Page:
When the federal grant behind the service was terminated in 1981, so was the system known as “the Minute Man Service” from Concord, Manchester and Nashua to Boston, along with others around the country.

Ever since, a fight to restore Lowell’s rail line through to Concord has ensued over how it should be funded, plus how to and who should operate it.

At least the last three governors have supported reinstituting a passenger service, but state Legislature support has flip-flopped with the party majority.

Meanwhile, several studies have been completed about bringing rail through the state, including a 2003 study that considered high-speed rail from Boston to Montreal and a 2004 environmental assessment on bringing trains over the Massachusetts line into Nashua. Another study led to the opening of the Amtrak Downeaster line, bringing commuters from Portland, Maine, to Boston in 2001.

In 2007, Gov. John Lynch signed legislation that first authorized the New Hampshire Rail Transit Authority. It has faced a number of unsuccessful death threats from state Legislatures ever since.

Crashing cars

Skeptics point to previous Granite State studies through the early 2000s that looked at bringing rail to Nashua on parallel lines through the state. Some, which have estimated the project could cost $300 million, calculate a price tag that’s too high to risk a $400,000 state match to fund yet another federal investigation of the plan.

But proponents point to surveys such as the University of New Hampshire’s Granite State Poll in 2011 that indicated more than half of New Hampshire residents still favor extending commuter rail up from Boston. Earlier studies indicated the economic spinoff of commuter rail in the first 20 years of operation is about $2 billion, along with the creation of nearly 1,000 jobs a year.

“There’s significant activity in other areas of the region, and we’re the doughnut hole in the middle where there’s nothing going on,” Mahon said. “If we fall behind on the capability to provide transportation resources, our economy is going to be affected.”

The opposing sides are stubborn.

Just this year, Executive Councilor David Wheeler, R-Milford, joked about being tarred and feathered by Nashua aldermen who lambasted him at a public meeting for casting one of three votes that denied the federal rail study.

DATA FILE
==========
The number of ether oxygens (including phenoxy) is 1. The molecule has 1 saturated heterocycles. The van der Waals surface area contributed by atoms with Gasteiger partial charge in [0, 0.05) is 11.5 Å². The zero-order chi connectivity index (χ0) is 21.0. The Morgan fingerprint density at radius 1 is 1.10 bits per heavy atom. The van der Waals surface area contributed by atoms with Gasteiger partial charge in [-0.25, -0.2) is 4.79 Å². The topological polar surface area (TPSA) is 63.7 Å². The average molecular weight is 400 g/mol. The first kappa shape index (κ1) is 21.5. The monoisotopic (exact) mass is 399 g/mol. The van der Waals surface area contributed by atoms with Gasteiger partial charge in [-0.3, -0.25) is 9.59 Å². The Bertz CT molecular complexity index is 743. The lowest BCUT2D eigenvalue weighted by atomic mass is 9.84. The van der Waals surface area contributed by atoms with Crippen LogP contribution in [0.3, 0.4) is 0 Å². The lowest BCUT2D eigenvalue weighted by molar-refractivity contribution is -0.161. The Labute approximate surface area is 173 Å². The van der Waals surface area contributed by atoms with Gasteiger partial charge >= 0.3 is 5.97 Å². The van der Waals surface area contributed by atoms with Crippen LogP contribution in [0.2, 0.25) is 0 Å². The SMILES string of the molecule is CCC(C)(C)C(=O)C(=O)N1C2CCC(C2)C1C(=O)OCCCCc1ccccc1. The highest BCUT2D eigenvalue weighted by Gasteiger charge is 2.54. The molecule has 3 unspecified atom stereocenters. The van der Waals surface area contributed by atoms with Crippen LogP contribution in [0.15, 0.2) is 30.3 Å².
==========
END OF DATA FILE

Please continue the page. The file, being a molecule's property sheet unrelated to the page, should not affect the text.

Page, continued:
“It’s very easy to be for something if you’re not going to be asked to pay for it,” Wheeler said during their April meeting. “Not only is it the cost of the study, but where are we going to get the money to subsidize the operation? … We just don’t have that money.”

He told The Telegraph editorial board shortly afterward that New Hampshire didn’t have the population density to support commuter rail.

“One of the fundamental problems with trains is they don’t have their own revenue stream,” Wheeler told The Telegraph. “We are looking toward trains in the future; it’s just, can we support them now financially?”

But local voters silenced Wheeler in November, instead re-electing Deb Pignatelli, D-Nashua, a vocal rail supporter, to fill his place.

Along the way, the state hasn’t extinguished the idea of rail altogether; it has included room for rail lines along the Interstate 93 widening project and is weighing a possible rail station in plans for a multimodal transit facility at a future Exit 36 south to be built off the F.E. Everett Turnpike.

“We will be looking for direction from the new governor and council as to whether they would want to go forward with something like that,” Boynton said. “We’re going to wait and see if there is any sort of change in that approach.”

Meanwhile, cities such as Nashua haven’t given up on commuter rail, either. Mayor Donnalee Lozeau has suggested the city could work with the federal government, the governor’s office and other members of the Executive Council to consider using the rejected funds to bring rail to Nashua.

The city also is eyeing a $1.4 million land purchase on Crown Street for a potential park and ride and rail station there.

But perhaps, as new executives and legislators take office, it will resume the project as a top-down, statewide effort.

“What has stayed the same is the support for it,” Diers said. “The chambers, they’re still working very hard in support of this, as are all the regional planning commissions. That has not changed even though the funds were rejected; we’re still looking for options.

“We’re hopeful there are still options for those studies to go forward and really provide the definitive answers that we’re looking for.”

But the money won’t last forever.

“Right now they’re very patient, and they’re willing to let us make the effort to keep this alive and keep it going until we get the approval we need,” Mahon said. “I’m not sure we have another year. The feds might come and ask for it back.”

Maryalice Gill can be reached at 594-6490 or mgill@nashua
telegraph.com. Also, follow Gill on Twitter (@Telegraph_MAG).